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34. Pierre de Marivaux (1688-1763), The French Spectator, 5 October 172355

Marivaux is best known as a dramatist and novelist, but he also worked as a journalist.56 With Le Spectateur français, he aimed to produce a periodical focusing particularly on moral reflection, in the vein of the seventeenth-century moralists. It ran to twenty-five issues and was published sporadically between June-July 1721 and October 1724.

It is true that we are all born wicked, but this wickedness takes the form of a monster that we carry within us, with which we must struggle; we recognise this monster all too clearly whenever we gather en masse. […]

There is little doubt that the particular mores and customs of men are flawed; what else can we expect, when these mores are the pure invention of men, when these customs are as varied and numerous as there are nations in the world? But the law that commands us to be just and virtuous is everywhere the same: men did not invent it, they merely agreed that they must follow it as it was revealed to them by reason or by God himself, as it is revealed everywhere with perfect uniformity. There was no need for men to say, ‘this is how we must be just and virtuous’; they merely said, ‘let us be just and virtuous’, and that was sufficient. Everyone understands it everywhere, in no land does it require explanation. Wherever I go, I find in the minds of men the same thinking on this matter, a point of agreement among all peoples.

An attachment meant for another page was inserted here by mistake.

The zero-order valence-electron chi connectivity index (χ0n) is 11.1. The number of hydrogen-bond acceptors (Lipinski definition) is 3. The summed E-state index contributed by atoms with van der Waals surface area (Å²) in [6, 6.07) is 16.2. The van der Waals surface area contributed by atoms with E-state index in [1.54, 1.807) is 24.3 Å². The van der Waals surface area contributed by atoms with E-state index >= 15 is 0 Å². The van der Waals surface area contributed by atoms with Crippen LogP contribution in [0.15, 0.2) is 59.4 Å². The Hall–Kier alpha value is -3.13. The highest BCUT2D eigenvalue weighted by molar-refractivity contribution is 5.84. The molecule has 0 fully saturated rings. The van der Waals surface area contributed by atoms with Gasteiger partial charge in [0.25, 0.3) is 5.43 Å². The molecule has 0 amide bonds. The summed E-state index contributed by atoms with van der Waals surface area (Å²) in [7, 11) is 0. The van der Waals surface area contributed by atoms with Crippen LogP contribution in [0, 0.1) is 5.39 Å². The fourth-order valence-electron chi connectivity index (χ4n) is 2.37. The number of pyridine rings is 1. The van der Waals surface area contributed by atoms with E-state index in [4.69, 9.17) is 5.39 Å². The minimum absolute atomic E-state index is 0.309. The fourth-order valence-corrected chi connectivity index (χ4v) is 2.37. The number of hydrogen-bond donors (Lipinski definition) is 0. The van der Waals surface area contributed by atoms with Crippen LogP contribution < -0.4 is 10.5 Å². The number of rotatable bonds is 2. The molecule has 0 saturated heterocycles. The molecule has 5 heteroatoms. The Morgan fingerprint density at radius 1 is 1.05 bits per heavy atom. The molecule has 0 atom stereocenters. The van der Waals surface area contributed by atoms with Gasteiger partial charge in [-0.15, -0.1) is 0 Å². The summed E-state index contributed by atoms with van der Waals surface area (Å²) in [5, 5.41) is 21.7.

55 Pierre Carlet de Chamblain de Marivaux, Le Spectateur français, 5 October 1723, in his Journaux et Œuvres diverses, ed. Frédéric Deloffre et Michel Gilot, Paris: Classiques Garnier, 1969, pp. 233-235.